- Working safely on the roof: Use a safety-line. The first time I went up on my roof I was surprised at how much steeper it was than the one I used to scramble around as a kid. Frankly I was scared stiff up there, especially with this bum leg of mine. I’ve heard there are safety harnesses out there, but I couldn’t find one. So what I did was to throw a safety-line over the roof and tie it off to something stout. That at least gave me some added security on the side of the roof opposite the attach-point. Just make sure your rope is strong and your knots are good!
- Soldering wire on the roof: Buy or borrow a butane soldering iron. I found out the hard way that even a 100 watt soldering gun is useless at the end of a long extension cord. It worked fine for soldering lugs onto the end of my 14 AWG copperweld, but not for soldering the same wire twisted onto itself. And a regular propane torch is definitely not the right tool for the job (I know, I tried!). Also, you might want a drop-cloth up there. By the time I was done with the job using a propane torch (you should have seen it — it was pretty comical), I had more than one solder-drip on the shingles.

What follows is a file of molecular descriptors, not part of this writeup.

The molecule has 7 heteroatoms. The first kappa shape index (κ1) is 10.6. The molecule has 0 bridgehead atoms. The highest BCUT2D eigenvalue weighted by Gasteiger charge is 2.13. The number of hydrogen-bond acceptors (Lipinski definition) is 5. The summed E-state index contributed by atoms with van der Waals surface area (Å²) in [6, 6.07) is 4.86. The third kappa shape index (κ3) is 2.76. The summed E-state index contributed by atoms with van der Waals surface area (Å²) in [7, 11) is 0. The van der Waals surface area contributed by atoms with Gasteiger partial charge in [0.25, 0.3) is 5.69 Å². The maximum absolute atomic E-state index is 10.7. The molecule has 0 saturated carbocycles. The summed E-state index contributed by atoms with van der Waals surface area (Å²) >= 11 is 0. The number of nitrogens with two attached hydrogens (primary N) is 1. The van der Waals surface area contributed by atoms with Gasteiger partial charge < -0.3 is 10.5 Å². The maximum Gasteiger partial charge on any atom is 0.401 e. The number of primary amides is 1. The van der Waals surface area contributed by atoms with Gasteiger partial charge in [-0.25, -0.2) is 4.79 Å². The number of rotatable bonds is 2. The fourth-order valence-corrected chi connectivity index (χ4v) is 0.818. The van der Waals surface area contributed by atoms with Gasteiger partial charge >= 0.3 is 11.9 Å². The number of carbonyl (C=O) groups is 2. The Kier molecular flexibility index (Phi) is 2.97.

- Waterproofing coaxial connectors: Use coax-seal or self-amalgamating tape. As I mentioned in my earlier post on this subject, I at first just used electrical tape to wrap my coaxial connectors. After being persuaded by several kind hams who posted comments on that post, I ordered some coax-seal. It’s a good thing I did; I am grateful to those hams for their good advice. When the shipment arrived, I went up on the roof to discover one of my nice pretty tape-jobs already coming apart at the seams after less than two weeks! By the way I found out that five feet of 1/2″ coax-seal is good for only three connections, at least the way I wrapped them.
- Using pulleys: Use big enough rope. The first time I hoisted my antenna the rope was too small; it quickly jumped off the pulley and got jammed between the pulley and the housing. Fortunately I got it free. I swapped out the thin rope for something much stouter, and now it will never get stuck. (By the way, I’ve read one ham’s advice not to use pulleys at all but ceramic egg-insulators instead; there’s nothing for the rope to get stuck on and they’re durable enough that he’s been using one as a pulley for 20 years.)